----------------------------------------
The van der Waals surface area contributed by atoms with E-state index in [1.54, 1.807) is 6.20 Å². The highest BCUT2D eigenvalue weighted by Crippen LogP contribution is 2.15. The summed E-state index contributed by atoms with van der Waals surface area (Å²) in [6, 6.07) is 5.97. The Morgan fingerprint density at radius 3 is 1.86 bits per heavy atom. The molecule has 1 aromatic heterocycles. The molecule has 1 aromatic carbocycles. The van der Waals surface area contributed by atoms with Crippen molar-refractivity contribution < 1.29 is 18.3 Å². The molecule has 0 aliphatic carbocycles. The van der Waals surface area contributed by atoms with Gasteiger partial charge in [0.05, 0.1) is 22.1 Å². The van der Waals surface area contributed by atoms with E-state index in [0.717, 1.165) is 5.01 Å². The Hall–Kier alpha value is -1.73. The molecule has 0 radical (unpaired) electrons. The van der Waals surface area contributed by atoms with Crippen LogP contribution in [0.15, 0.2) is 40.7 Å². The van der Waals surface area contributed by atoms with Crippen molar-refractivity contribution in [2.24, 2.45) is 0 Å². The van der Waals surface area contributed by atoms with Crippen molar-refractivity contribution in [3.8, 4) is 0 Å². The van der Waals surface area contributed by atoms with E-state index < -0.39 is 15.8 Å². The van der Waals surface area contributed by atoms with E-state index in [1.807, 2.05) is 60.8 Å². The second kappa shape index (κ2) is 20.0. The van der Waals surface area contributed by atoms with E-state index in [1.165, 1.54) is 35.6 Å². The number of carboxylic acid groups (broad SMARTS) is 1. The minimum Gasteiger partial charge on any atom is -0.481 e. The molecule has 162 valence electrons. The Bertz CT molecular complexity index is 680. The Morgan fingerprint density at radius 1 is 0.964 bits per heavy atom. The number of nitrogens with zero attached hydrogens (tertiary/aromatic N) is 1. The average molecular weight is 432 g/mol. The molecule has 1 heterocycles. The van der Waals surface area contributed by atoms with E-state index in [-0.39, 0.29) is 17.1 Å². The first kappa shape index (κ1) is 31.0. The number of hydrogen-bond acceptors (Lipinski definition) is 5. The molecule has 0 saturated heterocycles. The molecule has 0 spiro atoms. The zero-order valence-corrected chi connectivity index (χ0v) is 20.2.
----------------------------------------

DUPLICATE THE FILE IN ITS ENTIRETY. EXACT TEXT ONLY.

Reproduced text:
The van der Waals surface area contributed by atoms with E-state index in [1.54, 1.807) is 6.20 Å². The highest BCUT2D eigenvalue weighted by Crippen LogP contribution is 2.15. The summed E-state index contributed by atoms with van der Waals surface area (Å²) in [6, 6.07) is 5.97. The Morgan fingerprint density at radius 3 is 1.86 bits per heavy atom. The molecule has 1 aromatic heterocycles. The molecule has 1 aromatic carbocycles. The van der Waals surface area contributed by atoms with Crippen molar-refractivity contribution < 1.29 is 18.3 Å². The molecule has 0 aliphatic carbocycles. The van der Waals surface area contributed by atoms with Gasteiger partial charge in [0.05, 0.1) is 22.1 Å². The van der Waals surface area contributed by atoms with E-state index in [0.717, 1.165) is 5.01 Å². The Hall–Kier alpha value is -1.73. The molecule has 0 radical (unpaired) electrons. The van der Waals surface area contributed by atoms with Crippen LogP contribution in [0.15, 0.2) is 40.7 Å². The van der Waals surface area contributed by atoms with Crippen molar-refractivity contribution in [2.24, 2.45) is 0 Å². The van der Waals surface area contributed by atoms with Crippen molar-refractivity contribution in [3.8, 4) is 0 Å². The van der Waals surface area contributed by atoms with E-state index < -0.39 is 15.8 Å². The van der Waals surface area contributed by atoms with E-state index in [1.807, 2.05) is 60.8 Å². The second kappa shape index (κ2) is 20.0. The van der Waals surface area contributed by atoms with E-state index in [1.165, 1.54) is 35.6 Å². The number of carboxylic acid groups (broad SMARTS) is 1. The minimum Gasteiger partial charge on any atom is -0.481 e. The molecule has 162 valence electrons. The Bertz CT molecular complexity index is 680. The Morgan fingerprint density at radius 1 is 0.964 bits per heavy atom. The number of nitrogens with zero attached hydrogens (tertiary/aromatic N) is 1. The average molecular weight is 432 g/mol. The molecule has 1 heterocycles. The van der Waals surface area contributed by atoms with E-state index in [-0.39, 0.29) is 17.1 Å². The first kappa shape index (κ1) is 31.0. The number of hydrogen-bond acceptors (Lipinski definition) is 5. The molecule has 0 saturated heterocycles. The molecule has 0 spiro atoms. The zero-order valence-corrected chi connectivity index (χ0v) is 20.2.